Andrew Wyeth, Master Bedroom
Virginia Beach VA 2003
It is with sadness that I share with you the passing of a dear friend of 12 years. Chief was an AKC registered pure-bred Yellow Labrador Retriever that I adopted in Roanoke from the St. Francis Service Dog Foundation when he was but a year old. For many weeks before I had watched jealously behind a window as these dogs underwent training to eventually assist with the disabled. The St. Francis Service Dog Foundation rented the church hall for this purpose as they were constructing their own facility across town. And as I watched, I longed for a dog for myself. I spoke to someone involved and found out I could become a puppy raiser or a dog trainer, but would have to give up the dog anyway once that role is fulfilled. Then I found out about the dogs that did not finish the program for one reason or another. Sometimes they had physical/medical problems. Sometimes their temperament proved unsuitable for their purpose. I asked to get on the list. It was the fall of 1998.
In the spring of 1999, I was invited to visit with a potential flunkie looking to be adopted. I first met Chief a few weeks before Holy Week. He was a year old. He had just undergone surgery at Virginia Tech to correct some damage to cartilage in both elbows. And with the possibility of early onset of arthritis in those joints and borderline hip dysplasia, it was not deemed wise to burden a disabled owner with a pet who would need greater care. One other person was being considered for Chief’s placement, a lady in Charlottesville. But I was chosen to take Chief because his trainers thought I would be able to take him with me to visit people in hospitals and children at school. He would then be more active. I thought getting a dog would help me lose weight, as he would need frequent walks. The only other request they made was that I keep his name. I determined it would be confusing for him if I gave him another name.
I moved with Chief to Francis of Assisi Parish in Rocky Mount in June 1999. It was while we were there that he ate a sleeper couch, went swimming frequently in Smith Mountain Lake, and climbed Rocky Top at the Peaks of Otter in Bedford County. Throughout my time in Rocky Mount, we visited Roanoke Catholic School where Chief met and was loved by the students. I know they looked forward to visiting with him whenever I came. And when I didn’t take him along, they would be visibly disappointed. He also stayed with friends in Roanoke and Rocky Mount on occasion, when I traveled in the summer, and when I had to be away on parish business for days on end.
We moved to Holy Infant Parish in Elkton in 2005, and St. John the Evangelist Parish in Waynesboro in 2006. In those first few years, we hiked some of the trails along the Skyline Drive. We hiked St. Mary’s River in Riverheads. All through the years, we also traveled to Virginia Beach to see my family, and back to Roanoke to visit with friends.
Virginia Beach VA 2004
Rocky Mount VA 2002 — life imitating art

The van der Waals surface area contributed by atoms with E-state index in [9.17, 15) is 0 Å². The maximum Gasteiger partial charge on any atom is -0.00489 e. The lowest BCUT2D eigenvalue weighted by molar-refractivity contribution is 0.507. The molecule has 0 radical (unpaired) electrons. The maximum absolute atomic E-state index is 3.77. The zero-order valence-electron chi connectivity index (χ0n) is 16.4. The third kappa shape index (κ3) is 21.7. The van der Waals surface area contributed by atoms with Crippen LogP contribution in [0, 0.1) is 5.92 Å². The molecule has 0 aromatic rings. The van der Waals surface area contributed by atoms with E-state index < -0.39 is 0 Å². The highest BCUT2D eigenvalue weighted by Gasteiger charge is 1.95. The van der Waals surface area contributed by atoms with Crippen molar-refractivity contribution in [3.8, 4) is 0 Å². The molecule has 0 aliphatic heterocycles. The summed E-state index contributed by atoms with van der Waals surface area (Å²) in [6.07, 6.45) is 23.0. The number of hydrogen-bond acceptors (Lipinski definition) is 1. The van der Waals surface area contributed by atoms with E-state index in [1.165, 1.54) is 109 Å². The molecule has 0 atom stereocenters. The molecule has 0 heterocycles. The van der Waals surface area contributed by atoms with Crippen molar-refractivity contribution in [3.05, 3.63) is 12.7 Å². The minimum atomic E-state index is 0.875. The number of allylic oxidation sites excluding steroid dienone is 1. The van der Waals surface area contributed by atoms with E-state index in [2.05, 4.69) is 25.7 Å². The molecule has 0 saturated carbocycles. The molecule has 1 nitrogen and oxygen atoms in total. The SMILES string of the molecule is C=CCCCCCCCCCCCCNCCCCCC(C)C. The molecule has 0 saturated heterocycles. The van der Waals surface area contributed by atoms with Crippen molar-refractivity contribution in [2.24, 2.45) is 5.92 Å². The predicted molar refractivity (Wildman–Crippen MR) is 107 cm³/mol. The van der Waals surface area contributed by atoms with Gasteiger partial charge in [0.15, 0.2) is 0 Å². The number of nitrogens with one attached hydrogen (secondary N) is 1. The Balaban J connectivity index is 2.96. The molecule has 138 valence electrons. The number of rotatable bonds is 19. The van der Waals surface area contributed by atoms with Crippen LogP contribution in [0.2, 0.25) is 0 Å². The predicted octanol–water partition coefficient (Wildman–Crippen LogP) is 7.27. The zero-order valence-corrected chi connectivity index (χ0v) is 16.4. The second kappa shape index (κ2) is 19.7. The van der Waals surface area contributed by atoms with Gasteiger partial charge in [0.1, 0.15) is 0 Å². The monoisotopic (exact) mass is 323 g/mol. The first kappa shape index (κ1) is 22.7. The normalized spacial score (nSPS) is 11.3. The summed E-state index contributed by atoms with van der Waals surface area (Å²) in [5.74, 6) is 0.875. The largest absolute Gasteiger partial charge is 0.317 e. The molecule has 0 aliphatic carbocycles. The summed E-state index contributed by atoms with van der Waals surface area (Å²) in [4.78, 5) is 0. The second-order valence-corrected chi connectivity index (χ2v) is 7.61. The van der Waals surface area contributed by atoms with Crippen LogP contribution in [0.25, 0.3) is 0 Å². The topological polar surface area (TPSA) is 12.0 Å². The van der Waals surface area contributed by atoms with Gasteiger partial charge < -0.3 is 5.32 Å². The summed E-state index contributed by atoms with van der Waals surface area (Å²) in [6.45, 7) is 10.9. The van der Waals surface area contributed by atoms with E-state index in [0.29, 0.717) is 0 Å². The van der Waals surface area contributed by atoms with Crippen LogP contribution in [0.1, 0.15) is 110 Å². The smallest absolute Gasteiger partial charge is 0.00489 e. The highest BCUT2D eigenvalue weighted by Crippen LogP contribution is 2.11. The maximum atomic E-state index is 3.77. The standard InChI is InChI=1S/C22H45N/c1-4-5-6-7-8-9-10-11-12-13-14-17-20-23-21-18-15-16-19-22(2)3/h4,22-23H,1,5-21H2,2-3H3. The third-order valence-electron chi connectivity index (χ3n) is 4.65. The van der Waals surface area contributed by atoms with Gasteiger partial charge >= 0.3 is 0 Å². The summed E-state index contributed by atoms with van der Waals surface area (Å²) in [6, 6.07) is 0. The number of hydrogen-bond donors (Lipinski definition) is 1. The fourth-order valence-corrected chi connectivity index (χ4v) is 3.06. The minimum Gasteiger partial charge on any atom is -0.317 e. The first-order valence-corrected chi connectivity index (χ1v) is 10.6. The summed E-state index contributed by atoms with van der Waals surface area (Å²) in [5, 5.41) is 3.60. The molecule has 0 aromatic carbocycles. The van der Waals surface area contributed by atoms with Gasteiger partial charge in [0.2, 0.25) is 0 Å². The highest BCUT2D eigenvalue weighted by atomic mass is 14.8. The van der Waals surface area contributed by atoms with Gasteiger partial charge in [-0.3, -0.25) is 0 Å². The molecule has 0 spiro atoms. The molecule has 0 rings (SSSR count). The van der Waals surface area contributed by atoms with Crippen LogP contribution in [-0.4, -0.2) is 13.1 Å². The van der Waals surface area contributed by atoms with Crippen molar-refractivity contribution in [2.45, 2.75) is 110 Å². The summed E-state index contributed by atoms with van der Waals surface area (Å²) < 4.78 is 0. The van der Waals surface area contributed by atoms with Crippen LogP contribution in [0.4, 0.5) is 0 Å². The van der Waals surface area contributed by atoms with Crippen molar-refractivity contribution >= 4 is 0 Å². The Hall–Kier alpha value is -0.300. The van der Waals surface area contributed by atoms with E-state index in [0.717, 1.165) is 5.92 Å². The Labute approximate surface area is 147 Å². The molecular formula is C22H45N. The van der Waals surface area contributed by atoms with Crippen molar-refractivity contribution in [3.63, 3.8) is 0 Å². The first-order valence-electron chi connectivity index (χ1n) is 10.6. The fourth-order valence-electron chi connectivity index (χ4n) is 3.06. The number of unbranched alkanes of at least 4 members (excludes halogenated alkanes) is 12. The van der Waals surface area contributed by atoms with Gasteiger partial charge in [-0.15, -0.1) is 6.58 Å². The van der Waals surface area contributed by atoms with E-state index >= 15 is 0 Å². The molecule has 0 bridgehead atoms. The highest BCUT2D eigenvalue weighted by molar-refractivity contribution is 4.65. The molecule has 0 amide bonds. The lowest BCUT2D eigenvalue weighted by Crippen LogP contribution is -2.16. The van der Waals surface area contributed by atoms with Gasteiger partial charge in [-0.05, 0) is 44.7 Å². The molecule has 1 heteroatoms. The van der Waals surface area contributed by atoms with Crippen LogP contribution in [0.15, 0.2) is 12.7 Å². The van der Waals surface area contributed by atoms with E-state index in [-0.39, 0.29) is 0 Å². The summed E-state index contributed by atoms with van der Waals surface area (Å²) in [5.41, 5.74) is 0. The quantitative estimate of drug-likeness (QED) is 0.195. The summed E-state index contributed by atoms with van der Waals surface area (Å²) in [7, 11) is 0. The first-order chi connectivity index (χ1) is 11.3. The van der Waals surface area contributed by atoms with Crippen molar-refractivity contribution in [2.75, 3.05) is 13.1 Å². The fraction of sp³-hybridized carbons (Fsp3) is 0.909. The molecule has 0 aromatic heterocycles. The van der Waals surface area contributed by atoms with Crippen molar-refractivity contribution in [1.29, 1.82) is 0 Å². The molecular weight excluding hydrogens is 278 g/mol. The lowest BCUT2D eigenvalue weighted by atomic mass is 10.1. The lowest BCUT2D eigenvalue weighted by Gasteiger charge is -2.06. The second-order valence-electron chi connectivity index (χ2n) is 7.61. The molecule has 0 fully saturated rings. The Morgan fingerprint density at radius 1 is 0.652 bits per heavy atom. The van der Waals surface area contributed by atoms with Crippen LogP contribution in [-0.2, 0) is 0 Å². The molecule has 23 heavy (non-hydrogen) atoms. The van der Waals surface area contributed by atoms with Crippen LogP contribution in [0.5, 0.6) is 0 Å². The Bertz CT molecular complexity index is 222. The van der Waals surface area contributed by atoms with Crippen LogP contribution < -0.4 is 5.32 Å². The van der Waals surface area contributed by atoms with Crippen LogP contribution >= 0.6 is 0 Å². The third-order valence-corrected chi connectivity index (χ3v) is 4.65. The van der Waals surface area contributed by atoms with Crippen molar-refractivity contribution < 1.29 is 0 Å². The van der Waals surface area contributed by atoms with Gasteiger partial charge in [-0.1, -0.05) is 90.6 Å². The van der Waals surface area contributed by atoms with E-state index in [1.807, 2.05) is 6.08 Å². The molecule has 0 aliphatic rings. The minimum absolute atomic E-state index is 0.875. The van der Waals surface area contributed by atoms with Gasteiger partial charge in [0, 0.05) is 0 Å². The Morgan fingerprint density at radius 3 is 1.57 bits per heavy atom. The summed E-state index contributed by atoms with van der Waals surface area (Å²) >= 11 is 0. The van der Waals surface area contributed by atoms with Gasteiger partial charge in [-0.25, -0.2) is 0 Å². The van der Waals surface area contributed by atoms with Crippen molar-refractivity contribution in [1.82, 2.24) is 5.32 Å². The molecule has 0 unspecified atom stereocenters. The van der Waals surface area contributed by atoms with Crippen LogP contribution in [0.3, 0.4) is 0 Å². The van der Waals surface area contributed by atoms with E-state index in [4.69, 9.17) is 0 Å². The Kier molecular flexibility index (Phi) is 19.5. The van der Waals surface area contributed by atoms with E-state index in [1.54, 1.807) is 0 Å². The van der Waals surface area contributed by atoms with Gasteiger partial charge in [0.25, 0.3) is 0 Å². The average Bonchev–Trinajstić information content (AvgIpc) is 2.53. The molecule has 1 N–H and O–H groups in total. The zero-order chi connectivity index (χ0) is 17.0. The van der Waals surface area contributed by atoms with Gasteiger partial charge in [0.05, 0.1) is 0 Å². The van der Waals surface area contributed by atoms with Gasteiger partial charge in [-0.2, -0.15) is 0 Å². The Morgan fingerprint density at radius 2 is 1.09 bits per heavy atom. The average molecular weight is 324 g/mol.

Virginia Beach VA 2003 — I don’t do mornings.
Smith Mountain Lake, Penhook VA 2004 — at Carole & Don’s dock
Smith Mountain Lake, Penhook VA — with a friend at Patty & Francis’
Virginia Beach VA 2003 — standing proud
Virginia Beach VA 2003 — running in the surf
At Smith Mountain Lake — swimming after the ducks
At home in Elkton VA 2005
As I look back upon 12 years with my friend, I have only one regret, that I did not realize sooner the blessing of his presence in my life. Sometimes I was impatient. Sometimes I was negligent. Sometimes I did not accommodate his failings. Yet through it all, he only loved me back … eagerly, patiently, unconditionally.
on a hammock on a lazy summer afternoon on the front porch, Waynesboro VA 2009
On his last day he could hardly get up. He had much swelling in his right hind foot and was in great pain since before Thanksgiving. He was on glucosamine for his joints and several painkillers for the swelling, but they did not seem to improve his situation. Yet he did not moan or whine. He just looked up with that droopy look as if to say, “It hurts.” I was afraid I would not know when the time would come. But that morning I knew it was time. There was snow in the forecast the next day, 3 to 5 inches. I was not willing to let him suffer another day.
I am grateful to the St. Francis of Assisi Service Dog Foundation (and Mitzi) for the wonderful work they did with Chief before he came to live with me. I know there will never be another Chief. Somehow I am comforted that he is irreplaceable. He will always be dear to my heart. And there will always be an emptiness within my soul that only Chief will be able to fill.
I took Chief to the vet’s with Rosie and John early in the afternoon Wednesday. He did not squirm in my arms. He was calm when we laid him on the table. And as he went to sleep,his breathing simply slowed. I kissed his face repeatedly. I never knew it would be this hard. But he has gone home to his Maker, there to run and play to his heart’s content. I will see Chief again, I know, when it comes my turn to go. And I pray he will find me first when he sees me. Then I will know I am home.
The last day … of a life well lived. Waynesboro VA. Good night, my friend. Sweet Dreams.